The meal was winding down; a few had finished and pushed their plates a little away from themselves. Sandra and Luke were talking a little quieter about a book they had both read and how moving it was; everyone else grew quiet. A few poured fresh glasses of wine. Kyle looked cheerful and even Martha began to pay attention to the serenity of her surroundings. The spacesuit lady was gone, potentially from her life forever.
Somebody thanked Martha for the meal and she remembered they had agreed to watch one of Patricia’s favorites; she retreated to the bedroom to find it while the others found settled in the living room and found comfortable places on the cushions and couches. Kyle made fun of the choice of movie, since it was a romance, but Martha soon put it in everyone grew into a contented silence. Luke helped Martha carry the dishes to the sink to wash.
            The movie was about a girl who lived in France during the war. She fell in love with a German soldier while he was on leave and the movie expanded on the difficulties with loving a Nazi. The girls loved it but Martha could tell that towards the end the boys began to get a little bit restless. They began whispering among each other and cracking jokes about the corny lines in the movie, and of course this irritated the girls very much. Patricia Fox grew stonily silent, for she related the heroine very much.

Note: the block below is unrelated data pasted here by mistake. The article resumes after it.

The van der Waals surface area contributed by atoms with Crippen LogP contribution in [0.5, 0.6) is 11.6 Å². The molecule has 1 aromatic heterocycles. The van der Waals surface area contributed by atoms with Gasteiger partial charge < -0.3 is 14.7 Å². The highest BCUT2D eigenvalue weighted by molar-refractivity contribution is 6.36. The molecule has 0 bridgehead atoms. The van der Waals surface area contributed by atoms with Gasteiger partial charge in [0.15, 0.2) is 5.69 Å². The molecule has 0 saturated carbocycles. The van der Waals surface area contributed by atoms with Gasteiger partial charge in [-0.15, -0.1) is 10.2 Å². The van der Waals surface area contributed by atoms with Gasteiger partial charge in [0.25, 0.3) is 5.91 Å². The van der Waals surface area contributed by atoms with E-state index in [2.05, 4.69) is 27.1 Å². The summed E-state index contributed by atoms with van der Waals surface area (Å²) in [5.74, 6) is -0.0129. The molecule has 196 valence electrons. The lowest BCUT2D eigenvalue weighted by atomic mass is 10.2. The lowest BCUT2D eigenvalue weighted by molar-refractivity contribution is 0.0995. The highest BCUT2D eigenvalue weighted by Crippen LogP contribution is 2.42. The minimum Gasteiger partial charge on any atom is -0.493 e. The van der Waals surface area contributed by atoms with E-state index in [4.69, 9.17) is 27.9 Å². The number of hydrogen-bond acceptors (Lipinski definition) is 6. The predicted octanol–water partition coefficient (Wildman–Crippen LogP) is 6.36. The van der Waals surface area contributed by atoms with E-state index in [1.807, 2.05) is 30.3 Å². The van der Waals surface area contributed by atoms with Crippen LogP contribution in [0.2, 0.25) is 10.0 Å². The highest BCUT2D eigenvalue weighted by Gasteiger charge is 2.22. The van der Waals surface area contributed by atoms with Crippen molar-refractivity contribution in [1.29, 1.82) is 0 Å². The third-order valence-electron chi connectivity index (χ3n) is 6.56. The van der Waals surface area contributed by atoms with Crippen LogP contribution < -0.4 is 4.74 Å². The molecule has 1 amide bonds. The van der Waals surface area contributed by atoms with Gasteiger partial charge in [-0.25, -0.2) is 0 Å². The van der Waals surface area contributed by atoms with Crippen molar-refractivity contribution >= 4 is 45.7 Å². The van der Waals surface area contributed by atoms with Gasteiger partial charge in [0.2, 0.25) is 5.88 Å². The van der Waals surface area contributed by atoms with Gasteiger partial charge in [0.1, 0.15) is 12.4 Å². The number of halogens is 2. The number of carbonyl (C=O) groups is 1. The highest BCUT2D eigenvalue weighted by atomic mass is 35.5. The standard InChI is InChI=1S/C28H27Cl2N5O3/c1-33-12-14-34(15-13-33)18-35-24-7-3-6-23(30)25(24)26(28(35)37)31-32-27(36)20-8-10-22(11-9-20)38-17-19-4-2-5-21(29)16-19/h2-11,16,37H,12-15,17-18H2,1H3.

“This film is not just critically acclaimed! It has won more awards than anything you’ve ever done.” And she was probably right about that, but all the same they laughed at her. Martha saw that Patricia turned very angry at this, and she silently put the water on to boil for a cup of tea. She already felt that it would be a long awkward evening; she could feel the tension in the air between Luke and herself about what had already happened, and now she felt Patricia’s anger like a hot wave. She always felt things too strongly. She silently made her tea in the dark and made Patricia a cup of chamomile, to which her friend smiled brightly and thankfully and Martha knew that he small act had done some good.
            She leaned over the couch for a while, silently drinking her tea and watching the movie. She could understand why Patricia was so passionate about the heroine. This French girl seemed to be greater than everyone else in the movie, wiser and yet she had what everyone considered a great folly—that she loved a Nazi. She even despised herself of her flaw, and Martha couldn’t decide whether she passionately loved this French girl with all her heart. She despised the naivety and vanity, definitely, for these ideas are no longer respected in people; but she loved the pain mingled with love. She understood that deeply.

            Then after the movie they grew serious. Luke, Patricia and Martha sat together on the couch and talked about how broke they were and how bad student loans turned out to be. Martha was surprised to find that Luke claimed to be desperately in debt, for she had seen him so frivolous with his money in his past. Of course Martha had no one to blame but herself for her lack of knowledge in her friends’ lives; she hadn’t sat down with Patricia Fox and Kyle since she had left college last year. It felt odd. She silently felt a wall of time separated them from each other and she could not reach them through it.